MOS/CF – Clever Bit of Financial Engineering for Both Companies

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Graham Copley / Nick Lipinski



October 28th, 2013

MOS/CF – Clever Bit of Financial Engineering for Both Companies

  • This morning, Mosaic (MOS) announced that it was acquiring the phosphate business of CF Holdings, Inc. (CF) for $1.4 billion in cash ($1.2 billion to the company and $200 million to an environmental escrow account). Additionally, MOS and CF signed long-term strategic supply agreements under which CF will provide MOS with ammonia.
  • The phosphate mine and beneficiation plant (the most recently constructed in the U.S.) are located in Florida and will expand MOS’ phosphate capacity to 10 million metric tons from 8.2 million metric tons. The transaction also allows MOS to forego the planned construction of a Florida beneficiation plant, saving (according to the company), $1 billion in capital spending. Instead, MOS will spend $500 million to develop and improve existing mining capabilities – net savings of $500 million.
  • The transaction makes immediate sense for both companies – CF to benefit from the long-term ammonia supply agreements and the cash associated with the monetization of the phosphate assets, as well as the improved focus on the company’s nitrogen business, and MOS to benefit from lower capital spending requirements.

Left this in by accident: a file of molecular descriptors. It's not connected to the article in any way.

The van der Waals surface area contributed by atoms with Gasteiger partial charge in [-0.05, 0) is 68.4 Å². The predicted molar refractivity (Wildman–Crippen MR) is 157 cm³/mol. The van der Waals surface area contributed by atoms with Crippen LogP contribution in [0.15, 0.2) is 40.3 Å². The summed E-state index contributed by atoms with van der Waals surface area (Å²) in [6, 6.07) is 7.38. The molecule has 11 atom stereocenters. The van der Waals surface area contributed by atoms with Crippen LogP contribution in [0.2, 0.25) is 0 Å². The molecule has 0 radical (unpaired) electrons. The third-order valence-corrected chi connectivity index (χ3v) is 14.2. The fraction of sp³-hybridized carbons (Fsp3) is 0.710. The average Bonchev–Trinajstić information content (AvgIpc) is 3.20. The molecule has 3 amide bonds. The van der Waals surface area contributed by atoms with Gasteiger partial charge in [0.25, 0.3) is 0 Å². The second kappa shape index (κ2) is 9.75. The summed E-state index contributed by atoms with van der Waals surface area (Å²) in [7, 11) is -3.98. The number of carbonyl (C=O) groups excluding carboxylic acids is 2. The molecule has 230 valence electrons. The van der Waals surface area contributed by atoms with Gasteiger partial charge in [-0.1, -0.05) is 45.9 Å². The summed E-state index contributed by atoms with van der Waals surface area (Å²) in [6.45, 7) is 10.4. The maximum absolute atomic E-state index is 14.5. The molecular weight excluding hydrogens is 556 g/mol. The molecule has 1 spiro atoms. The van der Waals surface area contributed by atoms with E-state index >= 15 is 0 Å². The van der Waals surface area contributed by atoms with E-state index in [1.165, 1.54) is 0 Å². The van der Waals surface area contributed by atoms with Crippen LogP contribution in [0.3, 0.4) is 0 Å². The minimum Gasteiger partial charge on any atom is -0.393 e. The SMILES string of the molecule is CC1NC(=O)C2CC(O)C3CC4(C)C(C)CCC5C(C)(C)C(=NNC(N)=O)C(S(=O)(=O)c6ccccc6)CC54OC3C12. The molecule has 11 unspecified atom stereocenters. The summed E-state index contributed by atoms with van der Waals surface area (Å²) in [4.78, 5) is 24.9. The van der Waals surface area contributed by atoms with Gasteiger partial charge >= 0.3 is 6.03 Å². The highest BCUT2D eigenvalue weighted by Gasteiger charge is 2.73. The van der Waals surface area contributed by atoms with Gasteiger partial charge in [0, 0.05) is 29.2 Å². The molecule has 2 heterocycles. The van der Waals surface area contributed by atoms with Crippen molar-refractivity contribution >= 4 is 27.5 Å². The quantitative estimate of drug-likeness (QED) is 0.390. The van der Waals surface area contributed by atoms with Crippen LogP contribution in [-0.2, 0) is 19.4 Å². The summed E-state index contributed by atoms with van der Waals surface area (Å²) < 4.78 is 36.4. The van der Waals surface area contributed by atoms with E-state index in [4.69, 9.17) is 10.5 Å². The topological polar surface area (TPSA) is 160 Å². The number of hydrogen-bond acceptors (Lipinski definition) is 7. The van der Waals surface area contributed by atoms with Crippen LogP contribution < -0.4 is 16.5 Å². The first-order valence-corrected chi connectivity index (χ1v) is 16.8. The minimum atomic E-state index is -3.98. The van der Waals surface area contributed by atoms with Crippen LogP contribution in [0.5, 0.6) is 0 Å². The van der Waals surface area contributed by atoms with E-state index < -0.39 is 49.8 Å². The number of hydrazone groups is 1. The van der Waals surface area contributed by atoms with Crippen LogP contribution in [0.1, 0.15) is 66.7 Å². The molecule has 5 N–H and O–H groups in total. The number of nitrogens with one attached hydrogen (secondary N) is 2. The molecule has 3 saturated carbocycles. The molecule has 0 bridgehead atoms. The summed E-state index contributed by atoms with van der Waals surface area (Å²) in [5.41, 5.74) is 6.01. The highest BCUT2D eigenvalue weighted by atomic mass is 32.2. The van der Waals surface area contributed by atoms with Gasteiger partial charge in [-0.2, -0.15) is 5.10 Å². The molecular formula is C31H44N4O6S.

• For MOS to emerge as the big winner in this transaction, the lower phosphate prices that have negatively impacted sales and profitability in recent quarters will have to be a temporary phenomenon. While we can continue to make the long-term bull case for agriculture based on the effects of rising incomes and populations globally, we continue to feel that the benefit to the fertilizer sector in recent years from higher corn prices (as well as other grains and oilseeds) as well as improved farm economics, is an asset bubble that is likely to continue to deflate.
  • Having said that, we can appreciate the rationale for this deal for MOS even in a continued soft pricing environment – the deal will allow for improved operating efficiencies and reduced capital investment, all the things we would look for in the face of uncertain industry fundamentals.
  • However, despite acknowledging the benefits to both companies of this transaction, we remain uninspired by the fundamental picture of the fertilizer market despite what we acknowledge as optically attractive valuation levels.

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